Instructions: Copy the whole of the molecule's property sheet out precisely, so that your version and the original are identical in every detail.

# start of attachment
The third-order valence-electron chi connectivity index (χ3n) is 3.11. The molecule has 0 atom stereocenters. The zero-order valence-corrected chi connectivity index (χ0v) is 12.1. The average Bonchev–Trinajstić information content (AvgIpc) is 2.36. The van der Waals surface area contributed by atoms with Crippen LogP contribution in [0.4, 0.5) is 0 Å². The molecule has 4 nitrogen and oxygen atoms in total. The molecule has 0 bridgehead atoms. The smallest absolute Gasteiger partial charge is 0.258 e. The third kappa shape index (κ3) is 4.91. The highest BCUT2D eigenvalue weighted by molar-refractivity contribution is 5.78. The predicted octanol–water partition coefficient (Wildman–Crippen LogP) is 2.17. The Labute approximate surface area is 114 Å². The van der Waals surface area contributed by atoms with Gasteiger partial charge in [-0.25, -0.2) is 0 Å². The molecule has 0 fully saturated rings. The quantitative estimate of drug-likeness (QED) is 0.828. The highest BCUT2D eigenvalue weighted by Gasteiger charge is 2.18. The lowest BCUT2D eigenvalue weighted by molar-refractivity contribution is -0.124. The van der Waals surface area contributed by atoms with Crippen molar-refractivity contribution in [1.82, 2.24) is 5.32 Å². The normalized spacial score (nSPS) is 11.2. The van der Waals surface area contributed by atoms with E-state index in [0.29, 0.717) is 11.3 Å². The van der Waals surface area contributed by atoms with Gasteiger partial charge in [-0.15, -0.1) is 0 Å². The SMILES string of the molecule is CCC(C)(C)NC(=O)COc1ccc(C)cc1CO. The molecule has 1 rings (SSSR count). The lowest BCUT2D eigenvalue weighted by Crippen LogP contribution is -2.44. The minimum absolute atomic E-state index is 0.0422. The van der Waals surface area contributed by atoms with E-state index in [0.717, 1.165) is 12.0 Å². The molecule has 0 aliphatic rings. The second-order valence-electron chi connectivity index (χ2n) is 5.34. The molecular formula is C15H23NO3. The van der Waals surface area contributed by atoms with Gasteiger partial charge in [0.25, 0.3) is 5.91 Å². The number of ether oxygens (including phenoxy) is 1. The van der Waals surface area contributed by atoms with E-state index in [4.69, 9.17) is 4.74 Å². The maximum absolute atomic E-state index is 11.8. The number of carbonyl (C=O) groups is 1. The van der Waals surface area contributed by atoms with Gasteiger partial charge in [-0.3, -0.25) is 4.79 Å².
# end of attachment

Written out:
The third-order valence-electron chi connectivity index (χ3n) is 3.11. The molecule has 0 atom stereocenters. The zero-order valence-corrected chi connectivity index (χ0v) is 12.1. The average Bonchev–Trinajstić information content (AvgIpc) is 2.36. The van der Waals surface area contributed by atoms with Crippen LogP contribution in [0.4, 0.5) is 0 Å². The molecule has 4 nitrogen and oxygen atoms in total. The molecule has 0 bridgehead atoms. The smallest absolute Gasteiger partial charge is 0.258 e. The third kappa shape index (κ3) is 4.91. The highest BCUT2D eigenvalue weighted by molar-refractivity contribution is 5.78. The predicted octanol–water partition coefficient (Wildman–Crippen LogP) is 2.17. The Labute approximate surface area is 114 Å². The van der Waals surface area contributed by atoms with Gasteiger partial charge in [-0.25, -0.2) is 0 Å². The molecule has 0 fully saturated rings. The quantitative estimate of drug-likeness (QED) is 0.828. The highest BCUT2D eigenvalue weighted by Gasteiger charge is 2.18. The lowest BCUT2D eigenvalue weighted by molar-refractivity contribution is -0.124. The van der Waals surface area contributed by atoms with Crippen molar-refractivity contribution in [1.82, 2.24) is 5.32 Å². The normalized spacial score (nSPS) is 11.2. The van der Waals surface area contributed by atoms with E-state index in [0.29, 0.717) is 11.3 Å². The van der Waals surface area contributed by atoms with Gasteiger partial charge in [-0.15, -0.1) is 0 Å². The SMILES string of the molecule is CCC(C)(C)NC(=O)COc1ccc(C)cc1CO. The molecule has 1 rings (SSSR count). The lowest BCUT2D eigenvalue weighted by Crippen LogP contribution is -2.44. The minimum absolute atomic E-state index is 0.0422. The van der Waals surface area contributed by atoms with E-state index in [0.717, 1.165) is 12.0 Å². The molecule has 0 aliphatic rings. The second-order valence-electron chi connectivity index (χ2n) is 5.34. The molecular formula is C15H23NO3. The van der Waals surface area contributed by atoms with Gasteiger partial charge in [0.25, 0.3) is 5.91 Å². The number of ether oxygens (including phenoxy) is 1. The van der Waals surface area contributed by atoms with E-state index in [4.69, 9.17) is 4.74 Å². The maximum absolute atomic E-state index is 11.8. The number of carbonyl (C=O) groups is 1. The van der Waals surface area contributed by atoms with Gasteiger partial charge in [-0.3, -0.25) is 4.79 Å².